1 Denny, R.C.H. (2012). Between the Farm and the Farmer’s Market: Slaughterhouses, Regulations, and Alternative Food Networks (Master’s thesis). Retrieved from Auburn University AUETD database, https://etd.auburn.edu/handle/10415/3247*

2 United States Department of Agriculture, National Agricultural Statistics Service. Livestock Slaughter 2019 Summary. April 2020. p. 62. Posted at http://www.usda.gov/nass/PUBS/TODAYRPT/lsan0415.pdf [View PDF – http://bit.ly/1i6sxS9]

3 United States. Small Business Administration, and United States. Congress. Senate. Committee on Small Business. The Effects of the Wholesome Meat Act of 1967 Upon Small Business: A Study of One Industry’s Economic Problems Resulting from Environmental-Consumer Legislation. Washington: U.S. Govt. Print. Off., 1971.

4 Heffernan, W. & Hendrickson, M. (2007). Concentration of agricultural markets. University of Missouri, Department of Rural Sociology. Posted online at http://www.foodcircles.missouri.edu/07contable.pdf [View PDF – http://bit.ly/1JZuqGf

Reprinted by permission of the Farm-to-Consumer Legal Defense Fund from article originally posted September 10, 2015, titled “The Wholesome Meat Act of 1967: Disaster for Small Slaughterhouses from the Start“. Republished here with minor edits.

The Wholesome Meat Act Hustle

inspecting the meat and work

This month the Maine Legislature held an emergency session, a move partly due to a threat from the United States Department of Agriculture (USDA) to shut down Maine’s state meat inspection program. In June Governor Paul LePage signed into law Legislative Drawer (LD) 725, “An Act to Recognize Local Control Regarding Food Systems”. LD 725 establishes the power of local governments to devise their own regulations governing direct transactions between a local food producer and consumer; the bill gave the locality the power to allow the unregulated unlicensed sale of food direct from producer to consumer within its boundaries including the sale of meat from an animal slaughtered and processed on the farm. The USDA warned that, unless the state meat and poultry inspection program is governed by laws at least as strict as federal requirements, USDA’s Food Safety and Inspection Service (FSIS) will take over inspection of Maine establishments where livestock or poultry is slaughtered and/or processed. On October 24 the legislature passed an amended version of LD 725 which affirmed that state laws on slaughter and processing will be at least as strict as federal requirements.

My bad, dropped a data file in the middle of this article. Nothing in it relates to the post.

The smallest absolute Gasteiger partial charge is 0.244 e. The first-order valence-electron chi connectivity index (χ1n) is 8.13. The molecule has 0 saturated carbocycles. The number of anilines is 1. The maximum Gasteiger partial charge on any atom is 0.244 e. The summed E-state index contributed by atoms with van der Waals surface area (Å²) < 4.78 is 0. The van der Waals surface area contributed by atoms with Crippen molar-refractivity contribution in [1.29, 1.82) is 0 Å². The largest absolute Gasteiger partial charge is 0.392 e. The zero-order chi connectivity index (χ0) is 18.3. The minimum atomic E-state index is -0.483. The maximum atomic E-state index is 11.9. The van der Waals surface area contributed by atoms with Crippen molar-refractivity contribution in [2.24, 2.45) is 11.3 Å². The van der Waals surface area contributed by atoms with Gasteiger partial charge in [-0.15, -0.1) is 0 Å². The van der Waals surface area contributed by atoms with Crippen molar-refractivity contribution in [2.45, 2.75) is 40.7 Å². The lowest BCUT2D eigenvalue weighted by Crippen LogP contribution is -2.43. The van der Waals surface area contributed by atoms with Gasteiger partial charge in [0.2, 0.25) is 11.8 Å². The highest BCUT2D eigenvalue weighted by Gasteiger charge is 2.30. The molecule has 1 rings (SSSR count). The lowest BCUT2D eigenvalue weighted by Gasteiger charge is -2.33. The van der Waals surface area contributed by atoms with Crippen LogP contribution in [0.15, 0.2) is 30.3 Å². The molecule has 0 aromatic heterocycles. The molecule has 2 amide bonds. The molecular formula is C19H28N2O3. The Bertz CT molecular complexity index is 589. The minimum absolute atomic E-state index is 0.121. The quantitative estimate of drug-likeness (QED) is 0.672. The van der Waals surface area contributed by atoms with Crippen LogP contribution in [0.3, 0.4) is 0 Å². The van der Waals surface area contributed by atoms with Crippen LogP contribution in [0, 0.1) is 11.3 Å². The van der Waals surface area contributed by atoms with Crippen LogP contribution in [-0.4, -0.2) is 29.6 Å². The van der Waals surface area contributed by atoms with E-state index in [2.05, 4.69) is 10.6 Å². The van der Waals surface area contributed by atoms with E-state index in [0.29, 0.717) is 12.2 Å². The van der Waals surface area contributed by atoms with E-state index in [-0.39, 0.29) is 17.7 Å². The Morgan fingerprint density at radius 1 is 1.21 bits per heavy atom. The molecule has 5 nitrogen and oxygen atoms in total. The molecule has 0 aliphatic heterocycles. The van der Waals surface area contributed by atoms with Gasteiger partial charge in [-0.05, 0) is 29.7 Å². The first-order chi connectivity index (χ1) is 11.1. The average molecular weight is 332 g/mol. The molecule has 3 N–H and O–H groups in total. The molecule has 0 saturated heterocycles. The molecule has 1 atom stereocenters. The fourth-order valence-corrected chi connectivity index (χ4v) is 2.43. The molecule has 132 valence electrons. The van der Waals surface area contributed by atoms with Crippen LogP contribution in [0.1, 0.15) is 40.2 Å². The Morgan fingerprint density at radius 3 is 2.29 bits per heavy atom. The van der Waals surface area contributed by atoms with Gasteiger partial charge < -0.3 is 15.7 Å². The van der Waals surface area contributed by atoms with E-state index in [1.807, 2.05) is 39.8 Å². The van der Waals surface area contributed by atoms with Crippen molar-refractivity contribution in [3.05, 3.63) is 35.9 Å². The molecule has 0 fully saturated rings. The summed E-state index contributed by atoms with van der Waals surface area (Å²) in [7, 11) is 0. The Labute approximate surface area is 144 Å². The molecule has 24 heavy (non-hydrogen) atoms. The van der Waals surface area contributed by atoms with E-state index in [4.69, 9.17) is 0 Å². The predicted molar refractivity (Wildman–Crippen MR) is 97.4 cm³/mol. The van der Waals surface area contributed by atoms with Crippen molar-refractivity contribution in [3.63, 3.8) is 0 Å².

The Wholesome Meat Act of 1967 (WMA) prohibits the sale of uninspected meat in intrastate or interstate commerce, with the Act requiring that an inspector must be present when slaughter takes place. The WMA extended USDA’s jurisdiction over meat and poultry slaughter and processing to intrastate commerce and only allows uninspected meat to go to the owner(s) of the slaughtered animals. Prior to the passage of WMA, farmers slaughtering on-farm were exempt from inspection as long as they sold direct to consumers; these sales could take place in interstate commerce, as well as intrastate.

Arguably, the Wholesome Meat Act of 1967 along with state mandatory pasteurization laws have done more to damage the rural economy and empty the countryside of sustainable family farms than any other developments in the past 50 years. Legislators, in passing the two measures, addressed what they perceived to be unsanitary conditions in the meat and dairy sectors. Unlike raw milk, where thousands of illnesses were attributed to milk produced at urban swill dairies, during Congress’ deliberation of the WMA testimony and evidence from proponents provided few, if any, cases of illness caused by the consumption of uninspected meat whether slaughtered on the farm or at a custom slaughterhouse facility.